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A Better Partnership
September 25, 2014

COA holds that City must release video of police assault under FOIA

In Rataj v. City of Romulus, No. 315669, the Court of Appeals held that the City of Romulus must release video of a police assault on an individual and the related incident report because they are both public records that are not exempted under any provision of the Freedom of Information Act.  In August of 2012, a Romulus police officer assaulted a handcuffed arrestee who had spit on the officer and used a racial slur.  The assault was captured on video. 
 
Rataj, an attorney who was also involved in a federal whistleblower lawsuit against the police department, filed a FOIA request for all records related to the assault, including any internal reports and video recordings.  The Romulus Police Department provided a redacted incident report, and identified the officers on duty at the time.  The department refused to release the video and an unredacted version of the report, citing a request of the assault victim.  The city claimed the records were exempt from FOIA as police personnel records, records related to departmental discipline, and records whose disclosure “would constitute a clearly unwarranted invasion of an individual’s privacy.”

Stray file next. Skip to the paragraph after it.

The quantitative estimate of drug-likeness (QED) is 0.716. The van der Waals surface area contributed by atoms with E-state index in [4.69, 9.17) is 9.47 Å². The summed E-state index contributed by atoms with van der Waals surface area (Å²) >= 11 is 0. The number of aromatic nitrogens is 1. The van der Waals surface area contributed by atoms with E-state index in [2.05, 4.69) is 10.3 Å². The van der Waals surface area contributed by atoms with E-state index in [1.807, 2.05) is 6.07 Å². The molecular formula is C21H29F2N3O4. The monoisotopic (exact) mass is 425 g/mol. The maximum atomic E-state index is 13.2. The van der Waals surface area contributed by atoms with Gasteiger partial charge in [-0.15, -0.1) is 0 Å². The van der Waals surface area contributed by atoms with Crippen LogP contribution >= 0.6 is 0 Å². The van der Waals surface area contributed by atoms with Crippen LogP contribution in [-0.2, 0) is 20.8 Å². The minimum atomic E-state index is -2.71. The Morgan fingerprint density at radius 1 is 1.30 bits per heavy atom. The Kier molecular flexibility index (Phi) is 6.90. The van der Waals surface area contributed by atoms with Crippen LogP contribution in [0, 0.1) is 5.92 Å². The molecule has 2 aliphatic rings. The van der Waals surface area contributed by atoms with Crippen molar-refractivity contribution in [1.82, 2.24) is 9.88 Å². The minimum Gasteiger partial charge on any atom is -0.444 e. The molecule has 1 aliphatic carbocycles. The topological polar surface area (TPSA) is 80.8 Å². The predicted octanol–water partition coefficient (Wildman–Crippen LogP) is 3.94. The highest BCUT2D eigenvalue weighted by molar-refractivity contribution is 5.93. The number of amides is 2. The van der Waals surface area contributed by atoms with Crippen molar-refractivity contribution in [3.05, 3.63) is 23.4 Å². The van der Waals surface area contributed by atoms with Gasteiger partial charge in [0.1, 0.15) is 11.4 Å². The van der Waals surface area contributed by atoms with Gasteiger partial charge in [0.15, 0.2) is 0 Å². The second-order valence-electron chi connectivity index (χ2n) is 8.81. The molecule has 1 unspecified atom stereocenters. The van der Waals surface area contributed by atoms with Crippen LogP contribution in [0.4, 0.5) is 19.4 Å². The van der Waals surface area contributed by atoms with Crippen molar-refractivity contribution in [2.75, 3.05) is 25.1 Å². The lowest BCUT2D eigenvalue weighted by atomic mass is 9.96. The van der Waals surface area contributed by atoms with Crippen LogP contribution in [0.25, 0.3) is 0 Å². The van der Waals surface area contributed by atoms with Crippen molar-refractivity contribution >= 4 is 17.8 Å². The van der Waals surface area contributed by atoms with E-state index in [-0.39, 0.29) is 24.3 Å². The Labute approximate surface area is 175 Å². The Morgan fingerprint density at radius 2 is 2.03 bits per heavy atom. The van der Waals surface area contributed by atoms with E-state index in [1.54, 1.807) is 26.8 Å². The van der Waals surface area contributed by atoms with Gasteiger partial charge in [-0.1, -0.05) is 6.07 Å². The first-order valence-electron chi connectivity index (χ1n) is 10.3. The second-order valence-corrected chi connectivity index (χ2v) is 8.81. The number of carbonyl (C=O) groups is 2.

The Court of Appeals found that the video and the incident report were “public records” under FOIA and were not exempt from disclosure.  The statute provides for nondisclosure of “information of a personal nature if public disclosure of the information would constitute a clearly unwarranted invasion of an individual’s privacy.”  The court found that embarrassing information, such as a recording of an individual spitting on a police officer and using a racial slur, falls under the definition of “of a personal nature.”  Next, the public interest in disclosure of the officer’s behavior outweighed the victim’s privacy interest.  Furthermore, the motivation of the party requesting the records was irrelevant.
 
As for the incident report: the names of the victim and the officer were subject to disclosure, but the home addresses, birth dates, and telephone numbers were not.  Personal information such as phone numbers and addresses “typically constitute information of a personal nature within the meaning of the privacy exemption” and public disclosure of the information does not serve FOIA’s purpose.

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